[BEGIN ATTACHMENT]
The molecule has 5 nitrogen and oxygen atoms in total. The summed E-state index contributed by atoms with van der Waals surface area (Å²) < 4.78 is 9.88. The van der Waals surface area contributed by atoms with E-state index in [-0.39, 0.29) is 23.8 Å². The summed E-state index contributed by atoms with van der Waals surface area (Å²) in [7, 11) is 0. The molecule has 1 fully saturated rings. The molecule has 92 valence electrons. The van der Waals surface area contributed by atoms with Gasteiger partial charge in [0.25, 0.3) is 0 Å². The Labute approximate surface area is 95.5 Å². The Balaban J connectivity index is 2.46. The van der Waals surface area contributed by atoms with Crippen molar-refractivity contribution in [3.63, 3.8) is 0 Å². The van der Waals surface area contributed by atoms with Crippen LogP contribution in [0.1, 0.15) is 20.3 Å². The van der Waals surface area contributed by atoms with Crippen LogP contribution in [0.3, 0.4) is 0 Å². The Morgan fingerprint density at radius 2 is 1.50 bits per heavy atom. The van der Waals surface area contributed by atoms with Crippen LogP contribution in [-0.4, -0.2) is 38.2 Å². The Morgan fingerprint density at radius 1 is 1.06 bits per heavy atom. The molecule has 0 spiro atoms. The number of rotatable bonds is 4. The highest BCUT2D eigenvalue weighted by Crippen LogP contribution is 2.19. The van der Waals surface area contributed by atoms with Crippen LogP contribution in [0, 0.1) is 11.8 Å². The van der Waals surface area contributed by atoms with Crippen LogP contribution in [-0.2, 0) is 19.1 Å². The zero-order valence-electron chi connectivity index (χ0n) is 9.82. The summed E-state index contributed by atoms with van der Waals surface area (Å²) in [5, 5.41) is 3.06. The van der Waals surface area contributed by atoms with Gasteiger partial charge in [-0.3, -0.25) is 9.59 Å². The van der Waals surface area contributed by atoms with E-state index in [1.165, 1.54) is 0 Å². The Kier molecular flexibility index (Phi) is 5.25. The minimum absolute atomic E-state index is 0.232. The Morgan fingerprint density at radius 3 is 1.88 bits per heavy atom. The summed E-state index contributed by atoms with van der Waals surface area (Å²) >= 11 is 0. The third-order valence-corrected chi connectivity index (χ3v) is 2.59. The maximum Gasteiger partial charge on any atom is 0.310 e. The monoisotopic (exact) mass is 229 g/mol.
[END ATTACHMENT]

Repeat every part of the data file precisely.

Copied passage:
The molecule has 5 nitrogen and oxygen atoms in total. The summed E-state index contributed by atoms with van der Waals surface area (Å²) < 4.78 is 9.88. The van der Waals surface area contributed by atoms with E-state index in [-0.39, 0.29) is 23.8 Å². The summed E-state index contributed by atoms with van der Waals surface area (Å²) in [7, 11) is 0. The molecule has 1 fully saturated rings. The molecule has 92 valence electrons. The van der Waals surface area contributed by atoms with Gasteiger partial charge in [0.25, 0.3) is 0 Å². The Labute approximate surface area is 95.5 Å². The Balaban J connectivity index is 2.46. The van der Waals surface area contributed by atoms with Crippen molar-refractivity contribution in [3.63, 3.8) is 0 Å². The van der Waals surface area contributed by atoms with Crippen LogP contribution in [0.1, 0.15) is 20.3 Å². The van der Waals surface area contributed by atoms with Crippen LogP contribution in [0.3, 0.4) is 0 Å². The Morgan fingerprint density at radius 2 is 1.50 bits per heavy atom. The van der Waals surface area contributed by atoms with Crippen LogP contribution in [-0.4, -0.2) is 38.2 Å². The Morgan fingerprint density at radius 1 is 1.06 bits per heavy atom. The molecule has 0 spiro atoms. The number of rotatable bonds is 4. The highest BCUT2D eigenvalue weighted by Crippen LogP contribution is 2.19. The van der Waals surface area contributed by atoms with Crippen LogP contribution in [0, 0.1) is 11.8 Å². The van der Waals surface area contributed by atoms with Crippen LogP contribution in [-0.2, 0) is 19.1 Å². The zero-order valence-electron chi connectivity index (χ0n) is 9.82. The summed E-state index contributed by atoms with van der Waals surface area (Å²) in [5, 5.41) is 3.06. The van der Waals surface area contributed by atoms with Gasteiger partial charge in [-0.3, -0.25) is 9.59 Å². The van der Waals surface area contributed by atoms with E-state index in [1.165, 1.54) is 0 Å². The Kier molecular flexibility index (Phi) is 5.25. The minimum absolute atomic E-state index is 0.232. The Morgan fingerprint density at radius 3 is 1.88 bits per heavy atom. The summed E-state index contributed by atoms with van der Waals surface area (Å²) >= 11 is 0. The third-order valence-corrected chi connectivity index (χ3v) is 2.59. The maximum Gasteiger partial charge on any atom is 0.310 e. The monoisotopic (exact) mass is 229 g/mol.